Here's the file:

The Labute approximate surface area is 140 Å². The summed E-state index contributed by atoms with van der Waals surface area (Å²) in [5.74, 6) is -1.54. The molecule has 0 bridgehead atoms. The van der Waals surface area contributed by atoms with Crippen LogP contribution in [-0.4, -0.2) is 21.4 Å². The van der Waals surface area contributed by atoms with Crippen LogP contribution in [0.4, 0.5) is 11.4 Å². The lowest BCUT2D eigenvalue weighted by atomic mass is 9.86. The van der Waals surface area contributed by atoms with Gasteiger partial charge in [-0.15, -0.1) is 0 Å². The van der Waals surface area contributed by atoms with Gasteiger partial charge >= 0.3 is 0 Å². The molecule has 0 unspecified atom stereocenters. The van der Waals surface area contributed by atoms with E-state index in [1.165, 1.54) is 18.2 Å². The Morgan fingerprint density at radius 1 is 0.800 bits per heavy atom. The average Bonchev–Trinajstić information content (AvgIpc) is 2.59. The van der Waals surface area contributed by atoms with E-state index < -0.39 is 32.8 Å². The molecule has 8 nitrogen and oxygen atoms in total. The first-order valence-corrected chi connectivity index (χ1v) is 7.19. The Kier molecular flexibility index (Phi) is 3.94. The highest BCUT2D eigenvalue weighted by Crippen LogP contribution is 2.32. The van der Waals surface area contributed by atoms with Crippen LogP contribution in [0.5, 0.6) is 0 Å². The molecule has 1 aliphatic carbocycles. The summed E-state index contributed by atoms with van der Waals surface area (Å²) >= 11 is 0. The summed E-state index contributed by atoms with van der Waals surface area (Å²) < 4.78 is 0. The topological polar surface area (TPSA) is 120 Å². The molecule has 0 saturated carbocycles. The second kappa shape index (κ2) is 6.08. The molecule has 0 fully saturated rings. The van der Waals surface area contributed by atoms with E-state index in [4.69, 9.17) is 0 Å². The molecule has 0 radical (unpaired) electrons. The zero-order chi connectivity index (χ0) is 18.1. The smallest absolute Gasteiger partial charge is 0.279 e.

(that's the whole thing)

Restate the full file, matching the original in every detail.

The Labute approximate surface area is 140 Å². The summed E-state index contributed by atoms with van der Waals surface area (Å²) in [5.74, 6) is -1.54. The molecule has 0 bridgehead atoms. The van der Waals surface area contributed by atoms with Crippen LogP contribution in [-0.4, -0.2) is 21.4 Å². The van der Waals surface area contributed by atoms with Crippen LogP contribution in [0.4, 0.5) is 11.4 Å². The lowest BCUT2D eigenvalue weighted by atomic mass is 9.86. The van der Waals surface area contributed by atoms with Gasteiger partial charge in [-0.15, -0.1) is 0 Å². The van der Waals surface area contributed by atoms with Gasteiger partial charge >= 0.3 is 0 Å². The molecule has 0 unspecified atom stereocenters. The van der Waals surface area contributed by atoms with E-state index in [1.165, 1.54) is 18.2 Å². The Morgan fingerprint density at radius 1 is 0.800 bits per heavy atom. The average Bonchev–Trinajstić information content (AvgIpc) is 2.59. The van der Waals surface area contributed by atoms with E-state index < -0.39 is 32.8 Å². The molecule has 8 nitrogen and oxygen atoms in total. The first-order valence-corrected chi connectivity index (χ1v) is 7.19. The Kier molecular flexibility index (Phi) is 3.94. The highest BCUT2D eigenvalue weighted by Crippen LogP contribution is 2.32. The van der Waals surface area contributed by atoms with Crippen LogP contribution in [0.5, 0.6) is 0 Å². The molecule has 1 aliphatic carbocycles. The summed E-state index contributed by atoms with van der Waals surface area (Å²) >= 11 is 0. The summed E-state index contributed by atoms with van der Waals surface area (Å²) < 4.78 is 0. The topological polar surface area (TPSA) is 120 Å². The molecule has 0 saturated carbocycles. The second kappa shape index (κ2) is 6.08. The molecule has 0 fully saturated rings. The van der Waals surface area contributed by atoms with E-state index in [4.69, 9.17) is 0 Å². The molecule has 0 radical (unpaired) electrons. The zero-order chi connectivity index (χ0) is 18.1. The smallest absolute Gasteiger partial charge is 0.279 e.